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Commentary: Hop on the bus?

An enterprise service bus can help companies meet basic integration requirements, but there are limits to what a commercial ESB product can do without custom-developed extensions.

    Commentary: Hop on the bus?
    By Forrester Research
    Special to CNET
    July 9, 2004, 9:15AM PT

    by Ken Vollmer, Mike Gilpin and Jost Hoppermann, Forrester Research

    An enterprise service bus can be a flexible, low-cost alternative for meeting basic integration requirements, but at this time there are limits to what can be accomplished with a commercial ESB product without custom-developed extensions.

    Still, customized ESB technology is being deployed in many companies as part of a broader strategy to enable a service-oriented architecture (SOA), and its applicability to a broader range of integration problems will increase as ESB functionality expands in parallel with the growing maturity of new Web services standards. This will lead more and more to commodity status for many features of today's proprietary enterprise application integration (EAI) arrangements, as these become commonly embedded features of service-oriented application platforms.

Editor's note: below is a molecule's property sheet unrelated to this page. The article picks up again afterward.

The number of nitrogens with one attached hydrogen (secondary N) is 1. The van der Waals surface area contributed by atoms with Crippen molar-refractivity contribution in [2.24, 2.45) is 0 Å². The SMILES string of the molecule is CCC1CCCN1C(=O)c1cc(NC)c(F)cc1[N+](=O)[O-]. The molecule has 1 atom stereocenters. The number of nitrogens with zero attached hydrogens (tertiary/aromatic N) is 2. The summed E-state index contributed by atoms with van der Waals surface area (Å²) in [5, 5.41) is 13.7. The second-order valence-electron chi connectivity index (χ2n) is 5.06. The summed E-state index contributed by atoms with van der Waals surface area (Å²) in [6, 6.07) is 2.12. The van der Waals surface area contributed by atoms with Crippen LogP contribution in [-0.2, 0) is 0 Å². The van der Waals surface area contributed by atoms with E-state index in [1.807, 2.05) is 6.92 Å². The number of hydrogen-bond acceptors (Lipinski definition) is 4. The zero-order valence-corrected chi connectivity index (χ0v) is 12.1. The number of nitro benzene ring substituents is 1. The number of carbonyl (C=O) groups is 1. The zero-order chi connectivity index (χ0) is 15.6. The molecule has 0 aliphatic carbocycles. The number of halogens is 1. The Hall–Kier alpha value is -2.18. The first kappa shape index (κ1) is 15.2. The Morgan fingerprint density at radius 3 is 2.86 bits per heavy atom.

The term "enterprise service bus" has become widely used to refer to a layer of middleware through which a set of core (reusable) business services are made widely available. The bus is expected to provide certain infrastructure services, such as service registration and location, reliable messaging and other quality-of-service options, message routing and transformation, security, endpoint identity, and rights management. As such, ESBs are one alternative for implementing an SOA or service fabric, but an SOA can be implemented in other ways, such as message-oriented middleware, CORBA, integration platforms and custom development.

    Flexibility and cost
    Depending on its particular needs, a business may find that an ESB is a more flexible and lower-cost alternative to proprietary

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    EAI setups for integration. An ESB is often based on commercial products like Sonic ESB or WebMethods Fabric (or even IBM's WebSphere or BEA Systems' WebLogic) and provides core infrastructure services, such as event triggering, routing, XML translation and support for Web services, but may lack more advanced integration features commonly found in more mature EAI products.

    Consequently, one increasingly popular strategy is to implement a part-commercial, part-custom-development approach in which the vendor-supplied ESB technology provides core services, while additional required functionality like process automation, custom security features, and business gateway functions are provided via custom development. Such hybrid ESB efforts often build in support for additional service delivery mechanisms, such as message-oriented middleware, in addition to standard support for Web services (Simple Object Access Protocol, or SOAP) connectivity.